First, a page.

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I am the Pastor/Teacher of Rivers of Joy Baptist Church in Minford, Ohio since August 2008.  I am married to Charity since June 14, 1969.  I have four grown children.   Having served in the local church for over forty years as Pastor/Teacher, Asso., Youth Pastor, Minister of Education, Building Upkeep, Camp Director, Sunday School Teacher, etc. Also I have worked in the public place for as many years as I have preached. Charity and her sister are co owner of Union Mills Conf. (Bakery) in West Portsmouth Ohio

Severity and minor depression

 Let me make an opening statement.  First what you are about to read is taken from several website which I have provided the site.  I like to see what the world view of depression is and what they say is the problem and sure.  So this is what I have done in this post.



Severity and minor depression
 
The severity issue deserves further consideration. It is elevated to an important consideration in ICD-10. As an episode qualifier it is useful, since severity does carry implications for treatment, and severe depressions also tend to have worse outcome than do mild. It is not well recognized that, in practice, ICD-10 mild depressive episode is by no means minor, at least in the Research Criteria. The definitions for individual symptoms and the absence of some symptoms from the list means that subjects who fit these criteria usually have sufficient depression also to qualify as DSM-IV major depressives.
This raises another issue, the lower boundary to distinguish pathological depression from normal mood change. Although defined by the number of symptoms present, it is not in fact well-defined, since the thresholds for individual symptoms are not clear or easy to be sure about: when does lowering of mood, even if present every day, cross the threshold in severity to count as being present? The issue is not crucial in the clinic, but it has become important as psychiatric research has extended to the community, and to community epidemiology. Comparatively high rates of depression arc found in community prevalence studies.33 It is not clear whether all these depressions share fully the qualities of depression presenting for medical or psychiatric treatment. Similar issues arise in the use of “symptomatic volunteers” for research.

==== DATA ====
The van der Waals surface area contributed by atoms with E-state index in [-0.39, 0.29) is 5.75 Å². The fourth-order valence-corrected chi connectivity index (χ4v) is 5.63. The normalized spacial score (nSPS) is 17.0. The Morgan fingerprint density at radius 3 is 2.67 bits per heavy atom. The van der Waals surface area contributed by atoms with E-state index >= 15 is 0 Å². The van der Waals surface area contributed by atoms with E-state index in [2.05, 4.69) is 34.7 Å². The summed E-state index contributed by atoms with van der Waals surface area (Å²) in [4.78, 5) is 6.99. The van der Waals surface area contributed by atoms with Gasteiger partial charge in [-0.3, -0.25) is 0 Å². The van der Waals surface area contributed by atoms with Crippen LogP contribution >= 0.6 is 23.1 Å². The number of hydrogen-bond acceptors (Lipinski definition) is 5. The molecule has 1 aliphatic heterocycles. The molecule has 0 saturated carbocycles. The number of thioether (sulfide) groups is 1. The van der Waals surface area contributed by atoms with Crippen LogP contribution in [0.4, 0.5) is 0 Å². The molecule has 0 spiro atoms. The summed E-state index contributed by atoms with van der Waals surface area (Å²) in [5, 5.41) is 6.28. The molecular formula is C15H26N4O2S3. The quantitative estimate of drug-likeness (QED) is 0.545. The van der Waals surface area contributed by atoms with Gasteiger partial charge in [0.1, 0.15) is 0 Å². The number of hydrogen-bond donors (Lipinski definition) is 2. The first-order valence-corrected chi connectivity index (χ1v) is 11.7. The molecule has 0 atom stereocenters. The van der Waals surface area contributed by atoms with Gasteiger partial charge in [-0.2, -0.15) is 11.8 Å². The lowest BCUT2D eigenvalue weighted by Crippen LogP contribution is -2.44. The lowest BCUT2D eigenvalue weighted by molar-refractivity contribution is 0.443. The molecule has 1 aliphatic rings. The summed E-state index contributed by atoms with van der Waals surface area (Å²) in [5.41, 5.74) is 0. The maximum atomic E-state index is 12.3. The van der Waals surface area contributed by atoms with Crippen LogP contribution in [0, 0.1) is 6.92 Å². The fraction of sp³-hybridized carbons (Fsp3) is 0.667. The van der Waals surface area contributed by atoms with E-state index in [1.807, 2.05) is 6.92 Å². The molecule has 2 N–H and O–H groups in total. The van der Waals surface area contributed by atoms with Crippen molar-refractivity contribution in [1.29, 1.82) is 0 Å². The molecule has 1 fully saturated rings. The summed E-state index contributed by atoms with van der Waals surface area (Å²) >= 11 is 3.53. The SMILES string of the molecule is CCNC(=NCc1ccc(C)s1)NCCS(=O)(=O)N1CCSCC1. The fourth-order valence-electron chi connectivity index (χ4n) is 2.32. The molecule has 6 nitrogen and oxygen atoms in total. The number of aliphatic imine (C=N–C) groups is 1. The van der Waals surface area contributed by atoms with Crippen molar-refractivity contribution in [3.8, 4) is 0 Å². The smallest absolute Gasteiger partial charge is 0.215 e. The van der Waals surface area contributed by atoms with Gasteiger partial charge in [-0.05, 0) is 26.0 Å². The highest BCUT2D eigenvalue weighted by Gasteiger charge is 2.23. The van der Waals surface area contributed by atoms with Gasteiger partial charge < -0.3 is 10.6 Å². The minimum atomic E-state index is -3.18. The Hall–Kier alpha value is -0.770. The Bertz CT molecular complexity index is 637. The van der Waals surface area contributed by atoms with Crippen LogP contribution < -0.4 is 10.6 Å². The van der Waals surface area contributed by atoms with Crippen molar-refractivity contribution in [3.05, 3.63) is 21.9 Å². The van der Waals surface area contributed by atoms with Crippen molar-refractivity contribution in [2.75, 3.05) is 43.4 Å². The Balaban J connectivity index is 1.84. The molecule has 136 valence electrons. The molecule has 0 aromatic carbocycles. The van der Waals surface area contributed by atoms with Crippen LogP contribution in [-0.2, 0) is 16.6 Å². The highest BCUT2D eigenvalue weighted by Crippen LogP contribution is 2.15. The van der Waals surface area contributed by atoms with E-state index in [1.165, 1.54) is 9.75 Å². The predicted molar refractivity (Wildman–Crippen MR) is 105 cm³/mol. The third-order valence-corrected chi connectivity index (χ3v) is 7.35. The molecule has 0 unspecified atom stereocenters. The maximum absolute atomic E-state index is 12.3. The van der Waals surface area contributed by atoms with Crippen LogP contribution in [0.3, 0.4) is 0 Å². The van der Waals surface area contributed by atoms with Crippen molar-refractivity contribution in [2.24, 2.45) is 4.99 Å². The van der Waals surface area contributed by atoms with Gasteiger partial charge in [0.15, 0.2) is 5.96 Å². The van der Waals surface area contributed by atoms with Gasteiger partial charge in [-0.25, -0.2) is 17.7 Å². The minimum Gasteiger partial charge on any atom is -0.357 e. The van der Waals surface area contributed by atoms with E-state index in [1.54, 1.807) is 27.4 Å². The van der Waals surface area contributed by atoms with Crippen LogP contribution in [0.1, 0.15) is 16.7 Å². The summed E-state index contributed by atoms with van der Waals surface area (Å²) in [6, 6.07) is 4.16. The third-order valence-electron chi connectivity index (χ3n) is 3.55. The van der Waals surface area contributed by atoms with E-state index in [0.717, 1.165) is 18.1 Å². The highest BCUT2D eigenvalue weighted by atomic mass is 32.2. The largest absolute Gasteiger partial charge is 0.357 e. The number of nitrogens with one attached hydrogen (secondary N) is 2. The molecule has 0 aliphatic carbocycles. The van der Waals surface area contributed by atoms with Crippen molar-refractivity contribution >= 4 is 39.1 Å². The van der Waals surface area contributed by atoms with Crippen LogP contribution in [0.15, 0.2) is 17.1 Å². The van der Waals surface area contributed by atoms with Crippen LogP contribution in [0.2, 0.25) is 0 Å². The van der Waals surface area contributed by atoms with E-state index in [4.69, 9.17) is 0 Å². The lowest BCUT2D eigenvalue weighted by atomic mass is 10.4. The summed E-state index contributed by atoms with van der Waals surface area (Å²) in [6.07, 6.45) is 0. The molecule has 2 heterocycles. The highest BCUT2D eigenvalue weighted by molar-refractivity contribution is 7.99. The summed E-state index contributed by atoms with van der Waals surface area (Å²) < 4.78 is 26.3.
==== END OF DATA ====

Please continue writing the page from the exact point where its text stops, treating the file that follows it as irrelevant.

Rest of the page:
Diagnostic and Statistical Manual of Mental Disorders, DSM IVPsychiatric Diagnoses are categorized by the Diagnostic and Statistical Manual of Mental Disorders, 4th. Edition.  Better known as the DSM-IV, the manual is published by the American Psychiatric Association and covers all mental health disorders for both children and adults. It also lists known causes of these disorders, statistics in terms of gender, age at onset, and prognosis as well as some research concerning the optimal treatment approaches.
The DSM uses a multiaxial or multidimensional approach to diagnosing because rarely do other factors in a person's life not impact their mental health.  It assesses five dimensions as described below: 


DSM-IV Codes are the classification found in the Diagnostic and Statistical Manual of Mental Disorders, 4th Edition, Text Revision, also known as DSM-IV-TR, a manual published by the American Psychiatric Association (APA) that includes all currently recognized mental health disorders. The DSM-IV codes are thus used by mental health professionals to describe the features of a given mental disorder and indicate how the disorder can be distinguished from other, similar problems.[1]  
http://en.wikipedia.org/wiki/DSM-IV_codes     it is recommended that users of these manuals consult the appropriate reference when accessing diagnostic codes
Axis I: Clinical Syndromes
    This is what we typically think of as the diagnosis (e.g., depression, schizophrenia, social phobia)
Axis II: Developmental Disorders and Personality Disorders
    Developmental disorders include autism and mental retardation, disorders which are typically first evident in childhood